The residents of Malta get everything wrong about Paul. At first they think he’s a great sinner, because only sinners have bad things happen to them (28:4)! We remember that Jesus corrected that same type of thinking with his own disciples:
John 9:1-3 “Now as Jesus was passing by, he saw a man who had been blind from birth. His disciples asked him, ‘Rabbi, who committed the sin that caused him to be born blind, this man or his parents?’ Jesus answered, ‘Neither this man nor his parents sinned, but he was born blind so that the acts of God may be revealed through what happens to him.‘”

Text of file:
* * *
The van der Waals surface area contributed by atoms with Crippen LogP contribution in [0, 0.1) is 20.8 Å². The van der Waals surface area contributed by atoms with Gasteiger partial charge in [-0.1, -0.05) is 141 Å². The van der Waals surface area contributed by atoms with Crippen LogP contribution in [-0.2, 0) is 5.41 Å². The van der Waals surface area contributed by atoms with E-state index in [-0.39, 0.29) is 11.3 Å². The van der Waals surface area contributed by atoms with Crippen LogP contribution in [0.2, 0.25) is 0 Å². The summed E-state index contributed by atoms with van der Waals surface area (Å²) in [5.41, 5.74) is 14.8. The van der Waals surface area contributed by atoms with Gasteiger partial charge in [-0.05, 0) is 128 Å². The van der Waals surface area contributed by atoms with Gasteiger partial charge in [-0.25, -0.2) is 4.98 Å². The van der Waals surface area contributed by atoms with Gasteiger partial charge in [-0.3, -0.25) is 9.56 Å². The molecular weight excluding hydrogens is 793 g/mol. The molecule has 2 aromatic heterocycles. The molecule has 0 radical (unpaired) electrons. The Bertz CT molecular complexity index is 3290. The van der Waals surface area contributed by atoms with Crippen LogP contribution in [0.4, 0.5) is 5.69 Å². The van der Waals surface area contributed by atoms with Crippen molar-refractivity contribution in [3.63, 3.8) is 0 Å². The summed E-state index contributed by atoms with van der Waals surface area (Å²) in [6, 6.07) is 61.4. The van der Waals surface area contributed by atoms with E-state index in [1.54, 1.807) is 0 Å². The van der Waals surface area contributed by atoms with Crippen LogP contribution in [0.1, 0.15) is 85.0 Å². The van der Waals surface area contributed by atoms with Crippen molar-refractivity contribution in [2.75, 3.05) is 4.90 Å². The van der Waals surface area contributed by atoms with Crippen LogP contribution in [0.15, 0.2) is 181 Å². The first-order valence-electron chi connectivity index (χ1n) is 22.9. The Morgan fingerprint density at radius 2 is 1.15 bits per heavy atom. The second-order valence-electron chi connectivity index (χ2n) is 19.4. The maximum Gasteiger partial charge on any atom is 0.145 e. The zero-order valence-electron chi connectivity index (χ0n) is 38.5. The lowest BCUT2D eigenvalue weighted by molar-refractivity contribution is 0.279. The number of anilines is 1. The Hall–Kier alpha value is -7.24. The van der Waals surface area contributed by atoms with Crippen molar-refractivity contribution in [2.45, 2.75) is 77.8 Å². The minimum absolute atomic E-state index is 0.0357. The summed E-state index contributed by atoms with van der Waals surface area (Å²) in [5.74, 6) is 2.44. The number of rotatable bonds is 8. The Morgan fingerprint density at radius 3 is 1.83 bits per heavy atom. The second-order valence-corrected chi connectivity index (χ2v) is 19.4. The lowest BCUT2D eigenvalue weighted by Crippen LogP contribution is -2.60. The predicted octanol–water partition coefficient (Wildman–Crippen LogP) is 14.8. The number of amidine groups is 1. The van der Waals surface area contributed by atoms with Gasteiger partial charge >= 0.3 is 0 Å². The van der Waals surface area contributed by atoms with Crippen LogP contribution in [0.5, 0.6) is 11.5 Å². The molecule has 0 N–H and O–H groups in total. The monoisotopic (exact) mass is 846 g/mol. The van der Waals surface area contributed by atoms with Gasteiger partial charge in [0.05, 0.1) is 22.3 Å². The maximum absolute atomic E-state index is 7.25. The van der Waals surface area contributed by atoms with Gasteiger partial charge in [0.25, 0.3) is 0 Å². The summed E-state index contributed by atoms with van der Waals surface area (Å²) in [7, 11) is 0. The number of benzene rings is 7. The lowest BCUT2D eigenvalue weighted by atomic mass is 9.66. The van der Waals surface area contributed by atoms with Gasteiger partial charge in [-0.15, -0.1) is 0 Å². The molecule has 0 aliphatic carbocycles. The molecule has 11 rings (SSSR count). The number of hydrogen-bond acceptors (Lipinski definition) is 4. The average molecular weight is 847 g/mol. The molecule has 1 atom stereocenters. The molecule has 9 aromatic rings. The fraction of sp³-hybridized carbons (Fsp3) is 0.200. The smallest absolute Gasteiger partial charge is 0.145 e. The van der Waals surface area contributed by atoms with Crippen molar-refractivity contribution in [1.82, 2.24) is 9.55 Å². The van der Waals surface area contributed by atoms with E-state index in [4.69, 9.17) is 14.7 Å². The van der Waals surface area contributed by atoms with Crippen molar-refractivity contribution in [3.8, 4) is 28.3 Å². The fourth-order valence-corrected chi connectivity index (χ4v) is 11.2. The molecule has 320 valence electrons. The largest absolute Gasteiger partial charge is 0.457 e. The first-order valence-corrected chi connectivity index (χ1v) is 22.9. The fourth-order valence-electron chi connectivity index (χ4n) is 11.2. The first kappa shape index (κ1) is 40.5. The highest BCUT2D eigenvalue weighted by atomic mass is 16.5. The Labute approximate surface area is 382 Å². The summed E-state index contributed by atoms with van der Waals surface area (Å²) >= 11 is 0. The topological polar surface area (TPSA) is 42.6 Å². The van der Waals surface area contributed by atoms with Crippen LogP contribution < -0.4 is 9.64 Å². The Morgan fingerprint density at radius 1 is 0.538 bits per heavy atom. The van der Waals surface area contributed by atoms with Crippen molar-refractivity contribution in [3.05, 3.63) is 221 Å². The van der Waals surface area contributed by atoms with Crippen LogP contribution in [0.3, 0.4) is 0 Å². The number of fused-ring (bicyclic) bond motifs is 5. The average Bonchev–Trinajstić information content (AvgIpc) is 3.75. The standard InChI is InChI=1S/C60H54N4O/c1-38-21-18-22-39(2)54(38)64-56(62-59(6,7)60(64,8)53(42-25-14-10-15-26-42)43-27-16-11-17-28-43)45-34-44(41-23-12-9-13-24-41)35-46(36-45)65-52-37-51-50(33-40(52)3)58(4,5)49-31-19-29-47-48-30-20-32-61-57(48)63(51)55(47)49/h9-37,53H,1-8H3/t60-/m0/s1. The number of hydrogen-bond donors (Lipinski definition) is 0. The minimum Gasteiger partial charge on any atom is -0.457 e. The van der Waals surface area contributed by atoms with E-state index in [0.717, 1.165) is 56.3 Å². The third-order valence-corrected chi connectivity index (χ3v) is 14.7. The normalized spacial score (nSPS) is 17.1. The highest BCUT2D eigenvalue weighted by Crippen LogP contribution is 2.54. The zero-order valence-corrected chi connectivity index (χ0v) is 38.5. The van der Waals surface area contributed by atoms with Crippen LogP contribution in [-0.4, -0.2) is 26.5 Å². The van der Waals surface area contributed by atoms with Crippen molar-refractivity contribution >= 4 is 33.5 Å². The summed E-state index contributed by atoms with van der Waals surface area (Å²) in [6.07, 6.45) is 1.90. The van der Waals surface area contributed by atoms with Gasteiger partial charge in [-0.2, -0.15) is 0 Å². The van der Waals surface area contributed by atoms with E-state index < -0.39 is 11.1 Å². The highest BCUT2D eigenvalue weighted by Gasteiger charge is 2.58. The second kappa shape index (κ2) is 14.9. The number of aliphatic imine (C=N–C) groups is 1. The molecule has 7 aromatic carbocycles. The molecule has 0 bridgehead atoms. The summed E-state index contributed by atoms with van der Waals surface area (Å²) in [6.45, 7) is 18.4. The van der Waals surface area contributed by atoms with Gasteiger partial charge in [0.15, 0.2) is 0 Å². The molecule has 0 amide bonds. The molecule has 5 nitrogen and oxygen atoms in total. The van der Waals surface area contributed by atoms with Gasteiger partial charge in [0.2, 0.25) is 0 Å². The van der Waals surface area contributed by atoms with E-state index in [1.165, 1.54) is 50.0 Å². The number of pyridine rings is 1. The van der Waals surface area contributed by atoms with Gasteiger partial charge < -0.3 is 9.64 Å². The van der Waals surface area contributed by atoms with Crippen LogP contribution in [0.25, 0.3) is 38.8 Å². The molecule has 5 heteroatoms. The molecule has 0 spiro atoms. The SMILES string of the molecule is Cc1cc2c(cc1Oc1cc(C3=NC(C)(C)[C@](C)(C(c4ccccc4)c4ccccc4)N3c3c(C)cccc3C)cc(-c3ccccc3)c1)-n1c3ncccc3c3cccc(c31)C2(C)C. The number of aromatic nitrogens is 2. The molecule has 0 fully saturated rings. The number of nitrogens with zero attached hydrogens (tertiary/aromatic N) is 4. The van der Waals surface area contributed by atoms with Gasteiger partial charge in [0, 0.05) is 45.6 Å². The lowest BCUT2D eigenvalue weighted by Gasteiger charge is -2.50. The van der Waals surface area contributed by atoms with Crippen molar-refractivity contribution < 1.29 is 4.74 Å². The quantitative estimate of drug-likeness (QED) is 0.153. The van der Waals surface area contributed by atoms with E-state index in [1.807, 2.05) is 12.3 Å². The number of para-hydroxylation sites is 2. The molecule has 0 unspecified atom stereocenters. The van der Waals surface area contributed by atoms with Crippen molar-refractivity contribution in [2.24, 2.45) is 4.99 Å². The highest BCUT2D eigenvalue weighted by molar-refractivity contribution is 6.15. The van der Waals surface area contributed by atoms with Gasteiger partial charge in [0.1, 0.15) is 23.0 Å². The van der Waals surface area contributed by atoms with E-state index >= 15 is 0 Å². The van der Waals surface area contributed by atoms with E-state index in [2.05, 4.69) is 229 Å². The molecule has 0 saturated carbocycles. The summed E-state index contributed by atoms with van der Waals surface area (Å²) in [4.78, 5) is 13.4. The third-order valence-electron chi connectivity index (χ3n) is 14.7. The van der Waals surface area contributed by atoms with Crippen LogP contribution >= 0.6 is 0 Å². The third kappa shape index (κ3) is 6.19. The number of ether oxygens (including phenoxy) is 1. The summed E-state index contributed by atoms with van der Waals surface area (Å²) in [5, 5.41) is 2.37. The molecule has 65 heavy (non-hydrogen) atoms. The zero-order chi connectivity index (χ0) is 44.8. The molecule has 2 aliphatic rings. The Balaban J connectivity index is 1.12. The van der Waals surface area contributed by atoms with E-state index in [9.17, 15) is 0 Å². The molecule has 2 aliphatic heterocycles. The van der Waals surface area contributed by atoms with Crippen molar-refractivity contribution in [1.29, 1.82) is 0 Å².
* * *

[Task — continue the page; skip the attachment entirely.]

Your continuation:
Then, when Paul shows no ill effects from the snake bite, they think that he’s a god! That’s happened to Paul before (Acts 14:11-18). Paul certainly dissuades them from that line of thinking, but since Luke dealt with it previously, he doesn’t feel the need to record Paul’s refutation this time.
Why would Luke want us to know that the figurehead of the ship represented the twin sons of Zeus, Castor and Pollux, who were viewed as the gods who protected seamen? Perhaps he wants us to understand something of the culture that Paul is trying to reach with the gospel. There were so many gods and goddesses, and they were represented and worshiped everywhere! Perhaps that can give us some encouragement. If people were reached then, they can be reached now. Paul is still only under house arrest in Rome, and he is able to meet not only with other Christians, but the Jewish leadership as well, which we’ll read about tomorrow.